Why I will no longer review for your journal
I have, for a while, been frustrated and annoyed by the behavior of several of the large for-profit publishers. I understand that their motivations are different from my own, but I’ve always felt that an industry that relies entirely on both large amounts of federal funding (to pay scientists to do the research and write up the results) and a massive volunteer effort to conduct peer review (the scientists again) needed to strike a balance between the needs of the folks doing all of the work and the corporations need to maximize profits.
Despite my concerns about the impacts of increasingly closed journals, with increasingly high costs, on the dissemination of research and the ability of universities to support their core missions of teaching and research, I have continued to volunteer my time and effort as a reviewer to Elsevier and Wiley-Blackwell. I did this because I have continued to see valuable contributions made by these journals and I felt that this combined with the contribution that I was making to science by helping improve the science published in high profile places made supporting these journals worthwhile. I no longer believe this to be the case and from now on I will no longer be reviewing for any journal that is published by Elsevier, Springer, or Wiley-Blackwell (including society journals that publish through them).
Why have I changed my mind? Because of the pursuit/support by these companies of the Research Works Act. This act seeks to prevent funding agencies from requiring that the results of research that they funded be made publicly available. In other words it seeks to prevent the government (and the taxpayers that fund it), which pays for a very large fraction of the cost of any given paper through both funding the research and paying the salaries of reviewers and editors, from having any say in how that research is disseminated. I think that Mike Taylor in the Guardian said most clearly how I feel about this attempt to exert legislative control requiring us to support corporate profits over the dissemination of scientific research:
Academic publishers have become the enemies of science
This is the moment academic publishers gave up all pretence of being on the side of scientists. Their rhetoric has traditionally been of partnering with scientists, but the truth is that for some time now scientific publishers have been anti-science and anti-publication. The Research Works Act, introduced in the US Congress on 16 December, amounts to a declaration of war by the publishers.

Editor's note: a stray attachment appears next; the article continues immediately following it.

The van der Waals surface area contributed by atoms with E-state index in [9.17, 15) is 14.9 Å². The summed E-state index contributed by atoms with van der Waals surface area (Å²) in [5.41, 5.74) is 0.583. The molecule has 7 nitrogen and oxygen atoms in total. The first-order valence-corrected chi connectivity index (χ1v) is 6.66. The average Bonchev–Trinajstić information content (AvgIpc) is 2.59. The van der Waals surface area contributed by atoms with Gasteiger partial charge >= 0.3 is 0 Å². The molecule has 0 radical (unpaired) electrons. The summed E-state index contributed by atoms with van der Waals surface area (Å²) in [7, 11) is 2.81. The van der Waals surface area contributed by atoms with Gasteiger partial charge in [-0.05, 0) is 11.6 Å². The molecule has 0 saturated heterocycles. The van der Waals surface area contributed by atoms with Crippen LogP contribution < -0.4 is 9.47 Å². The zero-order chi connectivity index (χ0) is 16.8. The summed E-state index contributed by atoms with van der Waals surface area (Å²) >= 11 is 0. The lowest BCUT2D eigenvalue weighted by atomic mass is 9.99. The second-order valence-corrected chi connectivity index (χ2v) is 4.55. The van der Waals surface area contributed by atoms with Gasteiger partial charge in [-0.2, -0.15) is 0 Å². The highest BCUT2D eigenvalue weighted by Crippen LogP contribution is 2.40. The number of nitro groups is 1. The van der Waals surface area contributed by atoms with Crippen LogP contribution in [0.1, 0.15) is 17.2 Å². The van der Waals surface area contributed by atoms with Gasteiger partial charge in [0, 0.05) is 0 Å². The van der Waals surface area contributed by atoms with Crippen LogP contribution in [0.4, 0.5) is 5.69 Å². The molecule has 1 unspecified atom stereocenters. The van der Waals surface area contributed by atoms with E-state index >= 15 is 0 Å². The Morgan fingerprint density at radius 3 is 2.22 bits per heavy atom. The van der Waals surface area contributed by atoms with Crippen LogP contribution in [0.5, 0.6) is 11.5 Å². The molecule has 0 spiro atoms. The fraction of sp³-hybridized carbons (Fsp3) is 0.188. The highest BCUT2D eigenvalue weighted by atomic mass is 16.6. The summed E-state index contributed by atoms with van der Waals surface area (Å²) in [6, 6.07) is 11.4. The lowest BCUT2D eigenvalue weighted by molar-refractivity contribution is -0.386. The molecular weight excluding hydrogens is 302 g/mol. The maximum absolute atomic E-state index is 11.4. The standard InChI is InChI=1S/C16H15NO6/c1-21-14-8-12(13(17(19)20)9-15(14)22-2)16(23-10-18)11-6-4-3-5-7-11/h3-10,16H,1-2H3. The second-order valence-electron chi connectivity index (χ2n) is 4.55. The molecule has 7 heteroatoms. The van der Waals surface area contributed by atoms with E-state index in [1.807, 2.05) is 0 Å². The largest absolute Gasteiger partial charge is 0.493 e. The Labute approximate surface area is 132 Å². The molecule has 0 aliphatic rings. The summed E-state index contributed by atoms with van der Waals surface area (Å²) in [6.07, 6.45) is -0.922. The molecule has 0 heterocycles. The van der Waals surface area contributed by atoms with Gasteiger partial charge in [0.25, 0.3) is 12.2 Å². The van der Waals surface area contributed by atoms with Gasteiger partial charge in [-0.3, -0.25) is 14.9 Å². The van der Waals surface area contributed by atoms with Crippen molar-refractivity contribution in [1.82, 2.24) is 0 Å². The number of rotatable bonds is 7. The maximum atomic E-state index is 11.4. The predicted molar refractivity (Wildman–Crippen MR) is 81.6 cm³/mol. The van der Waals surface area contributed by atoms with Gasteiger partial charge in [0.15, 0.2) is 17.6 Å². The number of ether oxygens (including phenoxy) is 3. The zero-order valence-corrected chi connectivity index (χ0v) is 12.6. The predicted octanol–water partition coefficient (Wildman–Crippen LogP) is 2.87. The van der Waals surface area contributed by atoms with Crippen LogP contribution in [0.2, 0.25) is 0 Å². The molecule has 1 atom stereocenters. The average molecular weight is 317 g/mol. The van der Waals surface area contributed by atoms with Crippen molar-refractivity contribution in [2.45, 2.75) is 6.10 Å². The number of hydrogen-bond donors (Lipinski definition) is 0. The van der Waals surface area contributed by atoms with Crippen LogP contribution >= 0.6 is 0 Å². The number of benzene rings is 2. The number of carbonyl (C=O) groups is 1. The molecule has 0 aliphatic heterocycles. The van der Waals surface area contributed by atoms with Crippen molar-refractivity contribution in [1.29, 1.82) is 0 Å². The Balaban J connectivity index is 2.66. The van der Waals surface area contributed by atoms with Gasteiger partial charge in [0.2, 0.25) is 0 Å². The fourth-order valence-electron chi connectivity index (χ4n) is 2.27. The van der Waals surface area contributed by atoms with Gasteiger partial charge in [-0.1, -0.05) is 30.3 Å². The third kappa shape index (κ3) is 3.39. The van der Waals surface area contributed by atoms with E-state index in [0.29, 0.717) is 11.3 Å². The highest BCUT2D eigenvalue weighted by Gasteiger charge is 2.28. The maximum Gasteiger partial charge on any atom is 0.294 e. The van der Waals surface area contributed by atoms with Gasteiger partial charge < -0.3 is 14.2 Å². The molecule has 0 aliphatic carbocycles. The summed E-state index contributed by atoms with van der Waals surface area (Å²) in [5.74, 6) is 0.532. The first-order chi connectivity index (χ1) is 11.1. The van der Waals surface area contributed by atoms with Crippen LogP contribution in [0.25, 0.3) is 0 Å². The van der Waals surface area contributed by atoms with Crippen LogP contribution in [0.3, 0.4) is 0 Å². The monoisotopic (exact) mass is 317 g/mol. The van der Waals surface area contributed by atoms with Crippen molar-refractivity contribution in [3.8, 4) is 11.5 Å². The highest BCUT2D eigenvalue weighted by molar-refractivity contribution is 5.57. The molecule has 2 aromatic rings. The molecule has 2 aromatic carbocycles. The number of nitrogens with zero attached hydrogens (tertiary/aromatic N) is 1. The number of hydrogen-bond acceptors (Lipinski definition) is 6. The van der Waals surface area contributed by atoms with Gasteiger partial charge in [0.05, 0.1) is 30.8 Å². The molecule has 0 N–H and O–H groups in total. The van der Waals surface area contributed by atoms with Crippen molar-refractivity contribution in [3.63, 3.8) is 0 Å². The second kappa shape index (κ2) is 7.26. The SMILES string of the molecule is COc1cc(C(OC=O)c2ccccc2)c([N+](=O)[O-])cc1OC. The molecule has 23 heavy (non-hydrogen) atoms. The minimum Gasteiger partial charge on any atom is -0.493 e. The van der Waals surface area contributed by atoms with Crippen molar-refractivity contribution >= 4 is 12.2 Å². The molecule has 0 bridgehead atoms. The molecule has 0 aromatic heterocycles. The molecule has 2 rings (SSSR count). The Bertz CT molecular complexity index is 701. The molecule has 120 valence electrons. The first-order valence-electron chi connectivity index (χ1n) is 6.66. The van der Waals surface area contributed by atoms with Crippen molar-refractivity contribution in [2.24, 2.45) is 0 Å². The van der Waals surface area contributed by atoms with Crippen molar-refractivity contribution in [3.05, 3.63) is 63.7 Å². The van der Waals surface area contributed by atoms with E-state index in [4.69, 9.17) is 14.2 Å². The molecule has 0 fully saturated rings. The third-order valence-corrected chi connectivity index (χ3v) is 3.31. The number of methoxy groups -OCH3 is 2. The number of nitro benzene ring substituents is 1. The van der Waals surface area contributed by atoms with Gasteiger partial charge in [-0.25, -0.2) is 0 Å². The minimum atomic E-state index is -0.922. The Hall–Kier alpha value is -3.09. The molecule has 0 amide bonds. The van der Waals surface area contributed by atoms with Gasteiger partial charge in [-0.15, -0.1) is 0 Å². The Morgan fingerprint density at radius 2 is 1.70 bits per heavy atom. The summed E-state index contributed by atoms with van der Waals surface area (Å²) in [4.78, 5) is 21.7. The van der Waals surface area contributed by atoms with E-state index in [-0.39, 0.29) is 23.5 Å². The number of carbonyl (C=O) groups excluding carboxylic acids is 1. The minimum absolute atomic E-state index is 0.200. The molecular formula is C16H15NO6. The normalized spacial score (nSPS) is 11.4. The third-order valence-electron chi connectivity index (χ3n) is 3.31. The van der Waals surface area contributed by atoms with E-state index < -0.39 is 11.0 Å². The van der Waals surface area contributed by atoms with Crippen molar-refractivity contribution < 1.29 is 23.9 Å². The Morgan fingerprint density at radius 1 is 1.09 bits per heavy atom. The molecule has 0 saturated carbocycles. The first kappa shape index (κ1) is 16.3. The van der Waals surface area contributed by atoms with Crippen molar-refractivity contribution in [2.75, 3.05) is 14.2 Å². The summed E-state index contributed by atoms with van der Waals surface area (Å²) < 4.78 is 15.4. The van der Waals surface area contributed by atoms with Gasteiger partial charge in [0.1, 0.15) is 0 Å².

You should read the entire article. It’s powerful. There are lots of other great articles about the RWA including Michael Eisen in the New York Times, a nice post by INNGE, and a interesting piece by Paul Krugman (via oikosjeremy). I’m also late to the party in declaring my peer review strike and less eloquent than many of my peers in explaining why (see great posts by Michael Taylor, Gavin Simpson, and Timothy Gowers). But I’m here now and I’m letting you know so that you can consider whether or not you also want to stop volunteering for companies that don’t have science’s best interests in mind.
If you’d like to read up on the publisher’s side of this argument (they have costs, they have a right to recoup them) you can see Springer’s official position or an Elsevier Exec’s exchange with Michael Eisen. My problem with all of these arguments is that there is nothing in any funding agency’s policy that requires publishers to publish work funded by that agency. This is not (as Springer has argued) an “unfunded mandate”, this is a stake holder that has certain requirements related to the publication of research in which they have an interest. This is just like an author (in any non-academic publishing situation) negotiating with a publisher. If the publisher doesn’t like the terms that the author demands, then they don’t have to publish the book. Likewise, if a publisher doesn’t like the NIH policy then they should simply not agree to publish NIH funded research.
To be clear, I am not as extreme in my position as some. I still support and will review for independent society journals like Ecology and American Naturalist even though they aren’t Open Access and even though ESA has made some absurd comments in support of the same ideas that are in RWA. The important thing for me is that these journals have the best interests of science in mind, even if they are often frustratingly behind the times in how they think and operate.
And don’t worry, I’ve still got plenty of journal related work to keep me busy, thanks to my new position on the editorial board at PLoS ONE.
UPDATE: The links to the INNGE and Timothy Gowers post have now been fixed, and here are links to a couple of great posts by Casey Bergman that I somehow left out: one on how to turn down reviews while making a point and one on the not so positive response he received to one of these emails.
UPDATE 2: A great collection of posts on RWA. There are a lot of really unhappy scientists out there.
UPDATE 3: A formal Boycott of Elsevier. Almost 1000 scientists have signed on so far.
UPDATE 4: Wiley-Blackwell has now distanced itself from RWA and said that “We do not believe that legislative initiatives are the best way forward at this time and so have no plans to endorse RWA. Instead we believe that research funder-publisher partnerships will be more productive.” In addition, it was announced that a bill that would do the opposite of RWA has now been introduced. Hooray for collective action!